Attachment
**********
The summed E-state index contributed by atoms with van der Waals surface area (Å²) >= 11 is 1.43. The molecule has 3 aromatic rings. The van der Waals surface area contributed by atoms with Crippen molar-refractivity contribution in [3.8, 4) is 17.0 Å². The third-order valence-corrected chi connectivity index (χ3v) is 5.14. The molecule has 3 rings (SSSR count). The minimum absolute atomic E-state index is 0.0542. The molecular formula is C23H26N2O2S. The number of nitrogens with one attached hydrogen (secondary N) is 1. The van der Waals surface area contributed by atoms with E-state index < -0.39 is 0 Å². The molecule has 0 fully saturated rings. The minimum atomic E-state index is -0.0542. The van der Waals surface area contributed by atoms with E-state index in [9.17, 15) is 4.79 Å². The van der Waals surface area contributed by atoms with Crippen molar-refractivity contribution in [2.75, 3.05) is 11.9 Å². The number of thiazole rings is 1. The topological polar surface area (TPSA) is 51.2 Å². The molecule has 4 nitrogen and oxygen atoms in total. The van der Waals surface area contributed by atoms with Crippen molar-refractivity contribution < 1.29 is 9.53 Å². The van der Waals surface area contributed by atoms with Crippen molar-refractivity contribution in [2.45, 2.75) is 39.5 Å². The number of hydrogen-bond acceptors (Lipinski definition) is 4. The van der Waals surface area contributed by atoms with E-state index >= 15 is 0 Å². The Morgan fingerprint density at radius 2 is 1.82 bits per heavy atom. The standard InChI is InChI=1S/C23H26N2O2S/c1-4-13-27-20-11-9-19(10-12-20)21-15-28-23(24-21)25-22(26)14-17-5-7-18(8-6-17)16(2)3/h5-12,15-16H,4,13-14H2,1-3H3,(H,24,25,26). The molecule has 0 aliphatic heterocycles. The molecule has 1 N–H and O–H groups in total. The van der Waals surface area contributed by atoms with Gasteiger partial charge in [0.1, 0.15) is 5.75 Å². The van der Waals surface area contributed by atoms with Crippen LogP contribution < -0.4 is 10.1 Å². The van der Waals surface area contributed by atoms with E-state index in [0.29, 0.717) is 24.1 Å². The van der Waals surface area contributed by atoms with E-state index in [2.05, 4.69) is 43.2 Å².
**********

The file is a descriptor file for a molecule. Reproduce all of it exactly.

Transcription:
The summed E-state index contributed by atoms with van der Waals surface area (Å²) >= 11 is 1.43. The molecule has 3 aromatic rings. The van der Waals surface area contributed by atoms with Crippen molar-refractivity contribution in [3.8, 4) is 17.0 Å². The third-order valence-corrected chi connectivity index (χ3v) is 5.14. The molecule has 3 rings (SSSR count). The minimum absolute atomic E-state index is 0.0542. The molecular formula is C23H26N2O2S. The number of nitrogens with one attached hydrogen (secondary N) is 1. The van der Waals surface area contributed by atoms with E-state index < -0.39 is 0 Å². The molecule has 0 fully saturated rings. The minimum atomic E-state index is -0.0542. The van der Waals surface area contributed by atoms with E-state index in [9.17, 15) is 4.79 Å². The van der Waals surface area contributed by atoms with Crippen molar-refractivity contribution in [2.75, 3.05) is 11.9 Å². The number of thiazole rings is 1. The topological polar surface area (TPSA) is 51.2 Å². The molecule has 4 nitrogen and oxygen atoms in total. The van der Waals surface area contributed by atoms with Crippen molar-refractivity contribution < 1.29 is 9.53 Å². The van der Waals surface area contributed by atoms with Crippen molar-refractivity contribution in [2.45, 2.75) is 39.5 Å². The number of hydrogen-bond acceptors (Lipinski definition) is 4. The van der Waals surface area contributed by atoms with E-state index >= 15 is 0 Å². The Morgan fingerprint density at radius 2 is 1.82 bits per heavy atom. The standard InChI is InChI=1S/C23H26N2O2S/c1-4-13-27-20-11-9-19(10-12-20)21-15-28-23(24-21)25-22(26)14-17-5-7-18(8-6-17)16(2)3/h5-12,15-16H,4,13-14H2,1-3H3,(H,24,25,26). The molecule has 0 aliphatic heterocycles. The molecule has 1 N–H and O–H groups in total. The van der Waals surface area contributed by atoms with Gasteiger partial charge in [0.1, 0.15) is 5.75 Å². The van der Waals surface area contributed by atoms with Crippen LogP contribution < -0.4 is 10.1 Å². The van der Waals surface area contributed by atoms with E-state index in [0.29, 0.717) is 24.1 Å². The van der Waals surface area contributed by atoms with E-state index in [2.05, 4.69) is 43.2 Å².